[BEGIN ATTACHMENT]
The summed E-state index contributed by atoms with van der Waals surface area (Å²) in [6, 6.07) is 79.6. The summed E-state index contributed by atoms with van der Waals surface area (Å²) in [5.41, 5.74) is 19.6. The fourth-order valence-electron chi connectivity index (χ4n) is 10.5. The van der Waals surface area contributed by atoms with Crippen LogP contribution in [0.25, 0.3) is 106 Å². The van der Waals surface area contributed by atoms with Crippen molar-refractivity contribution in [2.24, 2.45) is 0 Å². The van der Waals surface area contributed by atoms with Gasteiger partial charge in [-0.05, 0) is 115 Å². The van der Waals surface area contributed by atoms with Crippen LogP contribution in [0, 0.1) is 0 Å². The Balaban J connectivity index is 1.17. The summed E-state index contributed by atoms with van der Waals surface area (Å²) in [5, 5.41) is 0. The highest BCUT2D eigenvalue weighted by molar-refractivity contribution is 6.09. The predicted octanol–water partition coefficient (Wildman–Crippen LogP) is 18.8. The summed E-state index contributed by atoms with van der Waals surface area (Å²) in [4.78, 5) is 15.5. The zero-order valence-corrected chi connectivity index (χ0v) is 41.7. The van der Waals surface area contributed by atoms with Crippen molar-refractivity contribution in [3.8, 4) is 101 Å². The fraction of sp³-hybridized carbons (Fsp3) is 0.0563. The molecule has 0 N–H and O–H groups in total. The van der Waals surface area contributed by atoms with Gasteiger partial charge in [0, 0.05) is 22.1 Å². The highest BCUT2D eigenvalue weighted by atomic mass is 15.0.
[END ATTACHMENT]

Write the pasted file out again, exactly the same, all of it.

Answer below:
The summed E-state index contributed by atoms with van der Waals surface area (Å²) in [6, 6.07) is 79.6. The summed E-state index contributed by atoms with van der Waals surface area (Å²) in [5.41, 5.74) is 19.6. The fourth-order valence-electron chi connectivity index (χ4n) is 10.5. The van der Waals surface area contributed by atoms with Crippen LogP contribution in [0.25, 0.3) is 106 Å². The van der Waals surface area contributed by atoms with Crippen molar-refractivity contribution in [2.24, 2.45) is 0 Å². The van der Waals surface area contributed by atoms with Gasteiger partial charge in [-0.05, 0) is 115 Å². The van der Waals surface area contributed by atoms with Crippen LogP contribution in [0, 0.1) is 0 Å². The Balaban J connectivity index is 1.17. The summed E-state index contributed by atoms with van der Waals surface area (Å²) in [5, 5.41) is 0. The highest BCUT2D eigenvalue weighted by molar-refractivity contribution is 6.09. The predicted octanol–water partition coefficient (Wildman–Crippen LogP) is 18.8. The summed E-state index contributed by atoms with van der Waals surface area (Å²) in [4.78, 5) is 15.5. The zero-order valence-corrected chi connectivity index (χ0v) is 41.7. The van der Waals surface area contributed by atoms with Crippen molar-refractivity contribution in [3.8, 4) is 101 Å². The fraction of sp³-hybridized carbons (Fsp3) is 0.0563. The molecule has 0 N–H and O–H groups in total. The van der Waals surface area contributed by atoms with Gasteiger partial charge in [0, 0.05) is 22.1 Å². The highest BCUT2D eigenvalue weighted by atomic mass is 15.0.